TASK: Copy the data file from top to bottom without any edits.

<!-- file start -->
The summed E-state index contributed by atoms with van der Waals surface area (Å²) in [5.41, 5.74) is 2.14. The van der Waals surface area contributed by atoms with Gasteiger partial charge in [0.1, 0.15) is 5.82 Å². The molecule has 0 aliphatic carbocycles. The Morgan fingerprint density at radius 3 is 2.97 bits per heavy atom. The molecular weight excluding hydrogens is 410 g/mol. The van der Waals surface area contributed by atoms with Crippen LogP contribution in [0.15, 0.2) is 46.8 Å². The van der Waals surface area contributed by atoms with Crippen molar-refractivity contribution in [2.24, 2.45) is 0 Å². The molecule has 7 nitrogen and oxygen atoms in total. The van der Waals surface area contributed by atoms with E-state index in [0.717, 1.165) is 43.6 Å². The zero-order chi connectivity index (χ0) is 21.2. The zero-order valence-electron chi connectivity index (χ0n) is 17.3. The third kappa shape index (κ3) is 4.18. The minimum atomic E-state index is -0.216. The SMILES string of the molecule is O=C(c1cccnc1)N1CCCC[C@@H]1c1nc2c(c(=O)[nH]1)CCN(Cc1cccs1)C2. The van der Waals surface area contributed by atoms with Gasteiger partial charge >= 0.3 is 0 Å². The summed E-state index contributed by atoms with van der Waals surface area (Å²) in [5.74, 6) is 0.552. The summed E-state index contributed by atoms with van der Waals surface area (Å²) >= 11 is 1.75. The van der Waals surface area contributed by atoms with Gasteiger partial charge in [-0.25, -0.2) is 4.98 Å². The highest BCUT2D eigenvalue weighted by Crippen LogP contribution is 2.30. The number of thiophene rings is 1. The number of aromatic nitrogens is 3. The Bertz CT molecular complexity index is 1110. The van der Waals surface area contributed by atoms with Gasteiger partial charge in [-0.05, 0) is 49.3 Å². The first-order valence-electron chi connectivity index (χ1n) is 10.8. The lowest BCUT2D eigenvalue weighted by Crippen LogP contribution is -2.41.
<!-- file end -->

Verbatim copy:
The summed E-state index contributed by atoms with van der Waals surface area (Å²) in [5.41, 5.74) is 2.14. The van der Waals surface area contributed by atoms with Gasteiger partial charge in [0.1, 0.15) is 5.82 Å². The molecule has 0 aliphatic carbocycles. The Morgan fingerprint density at radius 3 is 2.97 bits per heavy atom. The molecular weight excluding hydrogens is 410 g/mol. The van der Waals surface area contributed by atoms with Crippen LogP contribution in [0.15, 0.2) is 46.8 Å². The van der Waals surface area contributed by atoms with Crippen molar-refractivity contribution in [2.24, 2.45) is 0 Å². The molecule has 7 nitrogen and oxygen atoms in total. The van der Waals surface area contributed by atoms with E-state index in [0.717, 1.165) is 43.6 Å². The zero-order chi connectivity index (χ0) is 21.2. The zero-order valence-electron chi connectivity index (χ0n) is 17.3. The third kappa shape index (κ3) is 4.18. The minimum atomic E-state index is -0.216. The SMILES string of the molecule is O=C(c1cccnc1)N1CCCC[C@@H]1c1nc2c(c(=O)[nH]1)CCN(Cc1cccs1)C2. The van der Waals surface area contributed by atoms with Gasteiger partial charge >= 0.3 is 0 Å². The summed E-state index contributed by atoms with van der Waals surface area (Å²) in [5.74, 6) is 0.552. The summed E-state index contributed by atoms with van der Waals surface area (Å²) >= 11 is 1.75. The van der Waals surface area contributed by atoms with Gasteiger partial charge in [-0.25, -0.2) is 4.98 Å². The highest BCUT2D eigenvalue weighted by Crippen LogP contribution is 2.30. The number of thiophene rings is 1. The number of aromatic nitrogens is 3. The Bertz CT molecular complexity index is 1110. The van der Waals surface area contributed by atoms with Gasteiger partial charge in [-0.05, 0) is 49.3 Å². The first-order valence-electron chi connectivity index (χ1n) is 10.8. The lowest BCUT2D eigenvalue weighted by Crippen LogP contribution is -2.41.